Cybersecurity

10 steps to ensure NIS2 compliance

April 2024

If your organization falls within the scope of the NIS2 legislation, you need to implement the required cybersecurity measures by October 2024 and be prepared for compliance inspections.

In this blog post, we will share with you a step-by-step implementation roadmap with practical recommendations to embark on your NIS2 compliance journey.

 

How to successfully meet NIS2 standards

When the competent authority comes to audit your organization under NIS2 compliance, they will be expecting you to fulfill a few main objectives:

  • Risk management, which includes your processes to properly identify the risks your business runs and demonstrate that management complied with its obligation to be in control and take ownership of this risk assessment.
  • Protection against cyberattacks, which consists of the measures you have implemented to limit your exposure to the risks identified and safeguard the cybersecurity of your IT and OT assets and networks.
  • Detection of cybersecurity events, which concerns the measures you have implemented to monitor access to your systems—such as user authentication, access management, users’ privileges, audit logs, and so on—and discover potential incidents.
  • Minimization of cybersecurity events, which refers to your processes for responding to cybersecurity events, notifying the authorities, and recovering from cyber incidents.

Below is a 10-step process to set yourself up for success in your NIS2 compliance program.

1. Scope assessment

Evaluate whether you fall within the scope of the NIS2 Directive and whether you qualify as an essential or important entity.

2. Asset audit and Threat Modeling

Get a good overview of your IT and OT environments and the assets relevant to providing critical services to society. An assets audit will give you a better idea of what systems you have, where they are located, who has access to them, and how they are protected. This inventory will give you the knowledge needed to examine the current state of your business’s cybersecurity and adequately assess the risks to such assets while considering the threats unique to your business.

Only then you can proceed with threat modeling that best suits your situation. Threat modeling is the process of figuring out what your potential cyber-attacks are likely to be and which operations hackers would be after if they decide to attack you. Where could cybercriminals infiltrate? What would they steal? And finally, how can you prevent it?

Ensure that all the other resources and devices connected to your network whose potential infiltration could spread to the assets that provide critical services are also identified.

3. Risk Assessment

Evaluate your risk level. Your asset inventory will give an initial picture of your cybersecurity status, based on which you can investigate where there is room for improvement and how best to start filling gaps in your defenses.

The identification of your company’s specific risks will be your baseline to plan your cybersecurity journey.

When assessing your risks, consider your tolerance level for downtime and map out your priorities for maintaining operations and systems. These considerations will be the foundation for your business continuity, crisis management, and disaster recovery plans (detailed in step 5).

The Directive does not specify who should be responsible for performing the risk assessment in your company. It is up to you to identify the person/s best suited for the job—your cybersecurity team, compliance department, system owners, or similar. What matters (and what the Directive explicitly requires) is that the risk assessment is signed off by management – as management needs to take ownership of the company’s risk analysis and risk appetite.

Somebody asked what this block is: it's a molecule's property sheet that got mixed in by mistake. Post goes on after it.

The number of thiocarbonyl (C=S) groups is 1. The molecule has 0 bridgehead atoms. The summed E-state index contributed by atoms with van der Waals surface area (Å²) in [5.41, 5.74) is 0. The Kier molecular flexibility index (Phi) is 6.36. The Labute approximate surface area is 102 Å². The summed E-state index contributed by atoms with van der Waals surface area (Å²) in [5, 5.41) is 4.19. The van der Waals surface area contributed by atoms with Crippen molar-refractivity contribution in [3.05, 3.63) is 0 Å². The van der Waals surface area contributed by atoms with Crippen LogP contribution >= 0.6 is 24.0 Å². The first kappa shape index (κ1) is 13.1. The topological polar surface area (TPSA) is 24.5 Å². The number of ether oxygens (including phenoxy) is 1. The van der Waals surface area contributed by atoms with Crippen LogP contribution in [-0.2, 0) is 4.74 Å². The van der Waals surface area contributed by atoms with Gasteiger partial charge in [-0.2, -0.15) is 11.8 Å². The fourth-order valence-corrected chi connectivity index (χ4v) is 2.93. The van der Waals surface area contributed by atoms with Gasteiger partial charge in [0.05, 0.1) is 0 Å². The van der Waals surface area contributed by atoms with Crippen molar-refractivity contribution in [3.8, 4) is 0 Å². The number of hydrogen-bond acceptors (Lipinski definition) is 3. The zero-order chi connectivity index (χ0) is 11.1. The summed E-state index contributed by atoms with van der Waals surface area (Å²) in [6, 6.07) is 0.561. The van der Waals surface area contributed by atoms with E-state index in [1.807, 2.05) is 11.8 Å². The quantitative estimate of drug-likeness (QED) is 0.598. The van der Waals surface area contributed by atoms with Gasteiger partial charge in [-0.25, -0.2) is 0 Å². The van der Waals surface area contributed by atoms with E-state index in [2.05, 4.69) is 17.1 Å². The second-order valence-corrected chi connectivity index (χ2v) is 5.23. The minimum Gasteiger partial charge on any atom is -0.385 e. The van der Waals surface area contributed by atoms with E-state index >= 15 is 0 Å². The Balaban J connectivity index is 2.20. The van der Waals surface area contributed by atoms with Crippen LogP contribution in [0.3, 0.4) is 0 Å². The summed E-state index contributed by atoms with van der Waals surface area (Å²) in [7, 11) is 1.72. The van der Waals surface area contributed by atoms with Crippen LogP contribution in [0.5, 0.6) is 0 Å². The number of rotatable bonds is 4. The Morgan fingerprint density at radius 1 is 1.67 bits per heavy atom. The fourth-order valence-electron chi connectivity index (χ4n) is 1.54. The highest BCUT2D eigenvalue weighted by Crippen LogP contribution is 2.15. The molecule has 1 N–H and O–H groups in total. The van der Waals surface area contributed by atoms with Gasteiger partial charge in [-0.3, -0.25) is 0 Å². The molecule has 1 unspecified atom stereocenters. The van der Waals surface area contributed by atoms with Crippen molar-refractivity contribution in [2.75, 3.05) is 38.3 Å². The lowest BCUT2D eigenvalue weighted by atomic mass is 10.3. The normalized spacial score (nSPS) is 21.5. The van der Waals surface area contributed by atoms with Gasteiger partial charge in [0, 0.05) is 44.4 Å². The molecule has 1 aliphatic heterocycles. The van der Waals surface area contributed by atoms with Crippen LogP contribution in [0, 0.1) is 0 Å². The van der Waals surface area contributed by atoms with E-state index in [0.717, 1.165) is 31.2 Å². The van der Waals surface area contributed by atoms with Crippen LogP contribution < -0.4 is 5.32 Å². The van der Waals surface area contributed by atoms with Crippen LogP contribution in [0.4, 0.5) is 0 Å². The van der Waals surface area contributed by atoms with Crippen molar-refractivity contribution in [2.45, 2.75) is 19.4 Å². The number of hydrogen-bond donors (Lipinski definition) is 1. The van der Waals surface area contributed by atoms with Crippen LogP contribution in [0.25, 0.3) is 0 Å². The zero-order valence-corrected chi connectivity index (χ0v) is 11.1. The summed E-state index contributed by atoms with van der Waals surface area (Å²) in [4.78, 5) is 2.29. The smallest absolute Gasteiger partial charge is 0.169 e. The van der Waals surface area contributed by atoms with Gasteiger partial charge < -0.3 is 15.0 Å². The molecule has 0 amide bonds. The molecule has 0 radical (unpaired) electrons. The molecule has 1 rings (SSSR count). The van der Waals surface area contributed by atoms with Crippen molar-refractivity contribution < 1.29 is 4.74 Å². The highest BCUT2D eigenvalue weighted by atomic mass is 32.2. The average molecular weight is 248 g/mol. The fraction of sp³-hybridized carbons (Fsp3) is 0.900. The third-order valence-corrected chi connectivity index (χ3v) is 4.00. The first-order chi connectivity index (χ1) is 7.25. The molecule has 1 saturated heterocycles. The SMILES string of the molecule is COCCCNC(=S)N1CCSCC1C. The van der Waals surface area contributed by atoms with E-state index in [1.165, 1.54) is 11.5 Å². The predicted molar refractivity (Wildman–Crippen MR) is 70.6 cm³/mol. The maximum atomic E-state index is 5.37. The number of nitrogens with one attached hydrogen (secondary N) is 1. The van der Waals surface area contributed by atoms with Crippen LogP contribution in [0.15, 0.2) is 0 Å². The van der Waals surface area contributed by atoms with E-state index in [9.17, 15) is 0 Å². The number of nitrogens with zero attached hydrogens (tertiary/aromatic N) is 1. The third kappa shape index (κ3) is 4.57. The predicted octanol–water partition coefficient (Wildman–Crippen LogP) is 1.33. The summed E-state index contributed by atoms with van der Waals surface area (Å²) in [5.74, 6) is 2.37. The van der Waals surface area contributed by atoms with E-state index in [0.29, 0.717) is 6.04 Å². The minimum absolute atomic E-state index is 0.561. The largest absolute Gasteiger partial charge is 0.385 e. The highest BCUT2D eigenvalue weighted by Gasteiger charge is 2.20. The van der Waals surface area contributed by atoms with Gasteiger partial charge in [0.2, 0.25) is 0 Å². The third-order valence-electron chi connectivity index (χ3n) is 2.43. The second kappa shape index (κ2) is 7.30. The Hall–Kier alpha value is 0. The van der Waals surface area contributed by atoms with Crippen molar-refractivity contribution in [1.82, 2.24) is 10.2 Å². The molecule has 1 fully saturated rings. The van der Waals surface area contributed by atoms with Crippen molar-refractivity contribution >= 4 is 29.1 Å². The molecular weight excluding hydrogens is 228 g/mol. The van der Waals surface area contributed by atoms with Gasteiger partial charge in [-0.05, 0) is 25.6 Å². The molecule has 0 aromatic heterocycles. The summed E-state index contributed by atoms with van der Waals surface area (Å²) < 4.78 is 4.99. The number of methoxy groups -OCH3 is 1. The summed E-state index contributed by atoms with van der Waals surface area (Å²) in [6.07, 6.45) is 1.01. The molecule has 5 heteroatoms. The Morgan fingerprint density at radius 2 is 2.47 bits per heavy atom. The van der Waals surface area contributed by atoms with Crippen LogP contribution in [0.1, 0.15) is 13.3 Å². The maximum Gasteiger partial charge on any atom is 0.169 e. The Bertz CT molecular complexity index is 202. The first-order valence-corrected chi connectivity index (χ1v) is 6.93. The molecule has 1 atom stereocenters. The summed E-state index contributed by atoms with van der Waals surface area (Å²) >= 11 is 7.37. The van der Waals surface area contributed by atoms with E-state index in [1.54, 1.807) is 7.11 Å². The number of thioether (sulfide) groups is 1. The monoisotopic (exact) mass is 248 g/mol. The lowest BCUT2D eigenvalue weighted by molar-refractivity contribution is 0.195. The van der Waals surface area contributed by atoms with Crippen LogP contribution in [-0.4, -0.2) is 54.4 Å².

3.1 Supply chain due diligence

Include your supply chain in your risk assessment. For each of your suppliers and service providers, you should collect information on their security, taking into account the vulnerabilities specific to each of them related to their products and services. This is especially important if you rely on critical ICT services, systems, or products, for which it’s recommended to use suppliers certified under European cybersecurity certification schemes.

In general, the NIS2 Directive requires you to get to know your supplier by performing some due diligence activities. These activities can help you identify the critical assets your essential services depend on, the cybersecurity processes and practices they have in place, and how they manage vulnerabilities.

Based on these insights, you can assess whether your suppliers can be qualified as NIS2-compliant vendors and classify them based on the quality and resilience of the products they provide.

All this third-party information should then be fed into your risk assessment so that you can assess and describe how to handle the risks entailed and involve management, as they are the ones who need to approve such risk scenarios.

4. Cybersecurity measures implementation

Implement the required cybersecurity measures to prevent identified risks, protect your IT and OT assets from cybersecurity threats, and detect incidents if they occur.

When implementing cybersecurity measures, document the reasons behind your choices.

The Directive requires you to implement cryptography (and, where appropriate, encryption), HR security, access control policies, asset management, multi-factor authentication, etc. However, if you receive a visit from the authorities to inspect your organization, they won’t ask you if you configured firewalls and how; they won’t look for specific tools and features you have set up in your organization.

They will be looking for indicators of good practice, and they’ll be expecting you to let them in on your line of thinking, to be transparent, and to have reasonable explanations for each decision you have made in setting up your defense mechanisms. So, you should be able to demonstrate your reasoning regarding the controls and measures you have or have not implemented.

5. Response plans creation